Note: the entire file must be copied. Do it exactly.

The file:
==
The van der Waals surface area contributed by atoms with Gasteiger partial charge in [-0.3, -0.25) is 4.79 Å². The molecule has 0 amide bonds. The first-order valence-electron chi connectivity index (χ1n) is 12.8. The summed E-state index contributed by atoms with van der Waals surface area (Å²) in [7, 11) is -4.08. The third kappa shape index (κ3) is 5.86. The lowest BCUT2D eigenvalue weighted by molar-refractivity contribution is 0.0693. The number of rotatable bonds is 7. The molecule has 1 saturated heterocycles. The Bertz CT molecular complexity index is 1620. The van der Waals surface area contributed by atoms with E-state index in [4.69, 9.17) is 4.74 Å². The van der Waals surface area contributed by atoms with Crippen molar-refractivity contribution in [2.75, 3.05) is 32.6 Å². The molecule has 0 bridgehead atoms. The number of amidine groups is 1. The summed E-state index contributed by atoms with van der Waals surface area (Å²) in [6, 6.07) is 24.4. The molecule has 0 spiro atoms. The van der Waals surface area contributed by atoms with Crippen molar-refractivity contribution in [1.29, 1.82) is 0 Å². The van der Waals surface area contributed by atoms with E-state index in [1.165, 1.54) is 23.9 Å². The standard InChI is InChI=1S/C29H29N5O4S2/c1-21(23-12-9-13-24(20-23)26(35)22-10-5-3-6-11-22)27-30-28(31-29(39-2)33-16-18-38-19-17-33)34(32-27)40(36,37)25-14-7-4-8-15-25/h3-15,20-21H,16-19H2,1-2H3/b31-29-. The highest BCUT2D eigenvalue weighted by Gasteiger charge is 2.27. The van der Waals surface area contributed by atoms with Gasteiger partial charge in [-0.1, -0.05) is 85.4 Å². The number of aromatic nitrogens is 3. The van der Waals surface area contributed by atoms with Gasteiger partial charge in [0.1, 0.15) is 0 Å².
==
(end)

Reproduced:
The van der Waals surface area contributed by atoms with Gasteiger partial charge in [-0.3, -0.25) is 4.79 Å². The molecule has 0 amide bonds. The first-order valence-electron chi connectivity index (χ1n) is 12.8. The summed E-state index contributed by atoms with van der Waals surface area (Å²) in [7, 11) is -4.08. The third kappa shape index (κ3) is 5.86. The lowest BCUT2D eigenvalue weighted by molar-refractivity contribution is 0.0693. The number of rotatable bonds is 7. The molecule has 1 saturated heterocycles. The Bertz CT molecular complexity index is 1620. The van der Waals surface area contributed by atoms with E-state index in [4.69, 9.17) is 4.74 Å². The van der Waals surface area contributed by atoms with Crippen molar-refractivity contribution in [2.75, 3.05) is 32.6 Å². The molecule has 0 bridgehead atoms. The number of amidine groups is 1. The summed E-state index contributed by atoms with van der Waals surface area (Å²) in [6, 6.07) is 24.4. The molecule has 0 spiro atoms. The van der Waals surface area contributed by atoms with Crippen molar-refractivity contribution in [1.29, 1.82) is 0 Å². The van der Waals surface area contributed by atoms with E-state index in [1.165, 1.54) is 23.9 Å². The standard InChI is InChI=1S/C29H29N5O4S2/c1-21(23-12-9-13-24(20-23)26(35)22-10-5-3-6-11-22)27-30-28(31-29(39-2)33-16-18-38-19-17-33)34(32-27)40(36,37)25-14-7-4-8-15-25/h3-15,20-21H,16-19H2,1-2H3/b31-29-. The highest BCUT2D eigenvalue weighted by Gasteiger charge is 2.27. The van der Waals surface area contributed by atoms with Gasteiger partial charge in [-0.1, -0.05) is 85.4 Å². The number of aromatic nitrogens is 3. The van der Waals surface area contributed by atoms with Gasteiger partial charge in [0.1, 0.15) is 0 Å².